Neoadjuvant chemotherapy for patients with small cell urothelial carcinoma (SCUC) improves their likelihood of survival compared with a historical cohort of patients treated with initial cystectomy, a study found.
Based on the study’s findings, researchers concluded that neoadjuvant chemotherapy should be considered for all patients with surgically resectable SCUC.
Investigators at the M.D. Anderson Cancer Center in Houston led by Arlene Siefker-Radtke, MD, studied 95 SCUC patients who were surgical candidates. Of these, 48 received neoadjuvant chemotherapy and 47 underwent initial surgery. The median overall and disease-specific survival were significantly greater in the adjuvant chemotherapy recipients than those who had initial surgery (159.5 vs. 18.3 months and 79% vs. 20%, respectively), according to a report in European Urology (published online ahead of print).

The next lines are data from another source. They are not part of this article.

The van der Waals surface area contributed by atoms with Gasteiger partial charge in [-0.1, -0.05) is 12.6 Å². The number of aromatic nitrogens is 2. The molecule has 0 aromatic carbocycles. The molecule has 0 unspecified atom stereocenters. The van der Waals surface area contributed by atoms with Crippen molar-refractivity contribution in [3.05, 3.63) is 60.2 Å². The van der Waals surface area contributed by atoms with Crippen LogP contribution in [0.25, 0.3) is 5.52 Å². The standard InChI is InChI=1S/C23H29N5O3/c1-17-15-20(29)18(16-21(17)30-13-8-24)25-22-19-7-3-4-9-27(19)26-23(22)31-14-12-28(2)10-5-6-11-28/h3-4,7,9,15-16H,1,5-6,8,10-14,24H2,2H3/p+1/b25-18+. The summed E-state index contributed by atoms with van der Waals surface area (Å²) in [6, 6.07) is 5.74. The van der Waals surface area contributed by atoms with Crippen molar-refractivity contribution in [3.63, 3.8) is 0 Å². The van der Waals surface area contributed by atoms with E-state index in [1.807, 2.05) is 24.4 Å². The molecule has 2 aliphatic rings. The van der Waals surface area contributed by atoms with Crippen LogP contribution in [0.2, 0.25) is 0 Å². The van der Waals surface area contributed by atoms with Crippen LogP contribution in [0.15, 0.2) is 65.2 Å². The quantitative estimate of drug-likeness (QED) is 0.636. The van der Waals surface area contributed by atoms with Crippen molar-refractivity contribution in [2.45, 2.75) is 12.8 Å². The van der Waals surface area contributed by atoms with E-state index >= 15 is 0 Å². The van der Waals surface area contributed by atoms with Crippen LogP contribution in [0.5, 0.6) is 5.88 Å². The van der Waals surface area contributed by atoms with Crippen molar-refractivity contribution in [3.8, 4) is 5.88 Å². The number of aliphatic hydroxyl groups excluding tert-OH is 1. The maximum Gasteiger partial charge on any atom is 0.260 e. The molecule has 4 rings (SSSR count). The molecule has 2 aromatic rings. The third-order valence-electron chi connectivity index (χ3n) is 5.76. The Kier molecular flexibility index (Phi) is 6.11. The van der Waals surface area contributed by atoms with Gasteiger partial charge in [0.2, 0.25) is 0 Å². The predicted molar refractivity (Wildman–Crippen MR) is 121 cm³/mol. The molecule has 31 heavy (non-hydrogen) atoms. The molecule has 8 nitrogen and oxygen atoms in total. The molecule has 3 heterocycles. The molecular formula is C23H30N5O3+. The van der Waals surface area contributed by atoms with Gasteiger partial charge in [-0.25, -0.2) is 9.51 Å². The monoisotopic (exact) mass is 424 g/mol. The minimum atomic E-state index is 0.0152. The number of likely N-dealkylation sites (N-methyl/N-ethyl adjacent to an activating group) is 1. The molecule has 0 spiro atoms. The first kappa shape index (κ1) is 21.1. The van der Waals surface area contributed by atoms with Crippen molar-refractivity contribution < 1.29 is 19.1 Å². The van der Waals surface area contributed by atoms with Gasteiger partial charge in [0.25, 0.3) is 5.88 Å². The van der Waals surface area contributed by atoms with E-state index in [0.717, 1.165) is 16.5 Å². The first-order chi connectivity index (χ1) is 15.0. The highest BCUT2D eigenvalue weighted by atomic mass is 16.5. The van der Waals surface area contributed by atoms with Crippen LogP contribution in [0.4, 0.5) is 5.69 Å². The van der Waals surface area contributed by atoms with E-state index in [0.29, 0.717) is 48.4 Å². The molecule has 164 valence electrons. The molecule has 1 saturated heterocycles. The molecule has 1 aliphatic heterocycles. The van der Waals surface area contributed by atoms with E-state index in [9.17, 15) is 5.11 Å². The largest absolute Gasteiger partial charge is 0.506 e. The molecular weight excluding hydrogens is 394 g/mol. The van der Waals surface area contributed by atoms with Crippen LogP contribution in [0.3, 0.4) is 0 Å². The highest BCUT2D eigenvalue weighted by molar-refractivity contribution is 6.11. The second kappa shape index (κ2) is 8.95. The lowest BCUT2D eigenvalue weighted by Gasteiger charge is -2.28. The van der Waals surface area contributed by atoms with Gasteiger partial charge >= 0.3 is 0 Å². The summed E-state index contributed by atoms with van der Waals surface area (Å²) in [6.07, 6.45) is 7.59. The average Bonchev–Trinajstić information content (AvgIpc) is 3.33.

Adjuvant chemotherapy had no impact on overall survival among patients treated with initial cystectomy, although the small number of patients limits the impact of this finding. The median overall survival for those treated and not treated with adjuvant chemotherapy was 18.1 vs. 18.3 months, respectively.
“Neoadjuvant chemotherapy for SCUC is associated with a high rate of pathologic downstaging and correlates significantly with higher survival as compare to historical expectations,” the authors wrote. “With initial surgery, there is an increased risk of pathologic upstaging, at times leading to an aborted cystectomy and resulting in poor outcomes.”
Neoadjuvant chemotherapy resulted in pathologic downstaging in 62% of tumors compared with only 9% for those who underwent initial surgery.